So who needs another movie about the downfall of the Third Reich? Maybe Holocaust deniers, anti-semites and warmongers need to have versions of these films made and have ye olde worlde VHS copies fisted into their various orifices. But the rest of us think we know all there is to know about it.

Even if Downfall isn't necessary, it's still damn compelling. A film that successfully captures and gets across the surreal atmosphere of Berlin towards the end of the war has to be vital viewing for those with the time, patience and inclination.

Rating:

House of Flying Daggers

dir: Zhang Yimou
[img_assist|nid=988|title=Dance, rummy|desc=|link=none|align=right|width=450|height=298]
What a truly beautiful film, in all the senses that the word can encompass. And if you think about just how important beauty is to those of us with eyes and ears and hearts, you might know how it is that I can forgive the shortcomings of a film solely for its sheer visual splendour.

Film, being the most complex of the visual mediums (well duh), needs beauty like homeless drunks need booze: fiercely, deeply, utterly. For those of us that try to watch much of the new stuff that comes out at the cinema, it’s the knowledge or the conceit that seeing a film on the big screen is somehow ‘right’ or inherently ‘better’ than waiting to see it on your television screen that is a driving force. In truth most of the time it’s a complete delusion. My life and my experience of film is none the better for having watched Blade III, League of Extraordinary Gentlemen, Van Helsing or Cabin Fever on the big screen, in fact I can say that in some ways it’s probably worse off. I’m sure that watching bad films on the silver screen causes brain cancer or genital warts or something.

Rating:

Million Dollar Baby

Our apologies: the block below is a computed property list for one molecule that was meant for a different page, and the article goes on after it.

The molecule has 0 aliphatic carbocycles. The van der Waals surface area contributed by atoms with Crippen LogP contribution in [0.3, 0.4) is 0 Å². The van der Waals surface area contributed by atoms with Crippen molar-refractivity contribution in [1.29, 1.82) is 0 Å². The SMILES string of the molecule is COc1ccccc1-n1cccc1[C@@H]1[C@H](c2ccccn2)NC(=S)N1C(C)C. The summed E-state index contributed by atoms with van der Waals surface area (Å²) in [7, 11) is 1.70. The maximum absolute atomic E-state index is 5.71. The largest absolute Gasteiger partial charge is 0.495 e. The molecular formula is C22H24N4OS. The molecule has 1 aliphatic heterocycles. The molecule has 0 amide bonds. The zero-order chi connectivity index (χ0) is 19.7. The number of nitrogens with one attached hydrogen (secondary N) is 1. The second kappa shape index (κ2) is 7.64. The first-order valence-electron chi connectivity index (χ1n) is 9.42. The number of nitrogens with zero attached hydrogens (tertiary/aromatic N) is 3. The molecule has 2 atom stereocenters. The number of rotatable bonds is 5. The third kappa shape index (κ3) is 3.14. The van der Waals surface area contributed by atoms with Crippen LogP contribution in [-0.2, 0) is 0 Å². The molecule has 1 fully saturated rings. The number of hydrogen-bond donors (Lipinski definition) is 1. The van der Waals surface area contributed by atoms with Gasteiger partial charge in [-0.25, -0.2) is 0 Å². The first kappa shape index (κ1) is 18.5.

dir: Clint Eastwood
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Old Man Clint. It’s hard not to love him, especially when he makes films as good as this. Many will see this purely as an exercise in Oscarbait, but I disagree. I think Clint’s made plenty of films (I think about 25), has received a shitload of praise and awards over the years, and doesn’t need the added hassle of having to tailor everything to that end. I think he just likes making movies, especially since he’s 75 and isn’t really on the celebrity carousel for the column inches in the supermarket mags.

Lucky for us, he’s pretty good at it. He’s made a stack of duds as well, don’t get me wrong, but his great films more than make up for it. You can tote up Pink Cadillac, Absolute Power, Firefox, Heartbreak Ridge and those orang-utan movies as evidence of his crapness, but then my rejoinder has to be Unforgiven, White Hunter Black Heart, this here film and maybe Mystic River from the year before. If you take into consideration the great films where he just acted as well, it looks like an incredibly accomplished body of work for one man.

Add to that the fact that he’s a crusty old coot that’s reminiscent of the father or grandfather you never visit but wouldn’t mind seeing every once in a while to bask in the glow of his geriatric wisdom, and it makes him even more lovable.

Rating:

Moolaade

dir: Ousmane Sembene
[img_assist|nid=984|title=Radio is dead, after all|desc=|link=none|align=right|width=450|height=313]
Of all the films I’ve ever seen on the topic of female genital mutilation in Africa, this is the best of them. By a country mile of clichés.

Of course it’s the only film about genital mutilation in Africa I’ve ever seen, or am ever going to see. It’s the best by default.

And what kind of a person could find fault with such a film? Considering the subject material, you’d have to be heartless and genitaless not to sympathise with the women of the village of Djerisso in Burkina Faso, and the squillions of women this has been done to in the name of tradition.

Let’s be a bit more honest here: the words “genital mutilation” are too vague, and the phrase “female circumcision” is offensive in its dishonesty. What they’re talking about, when they refer to the action of “purifying” a girl, is the excision of her clitoris and labia, and the sewing up of the vagina to allow only for the urethra to do what it’s supposed to.

There are different “classes” of it practiced around the world, but they all amount to the same thing: stupidity on a grand scale, and the taking away of the basic human right of sexual pleasure.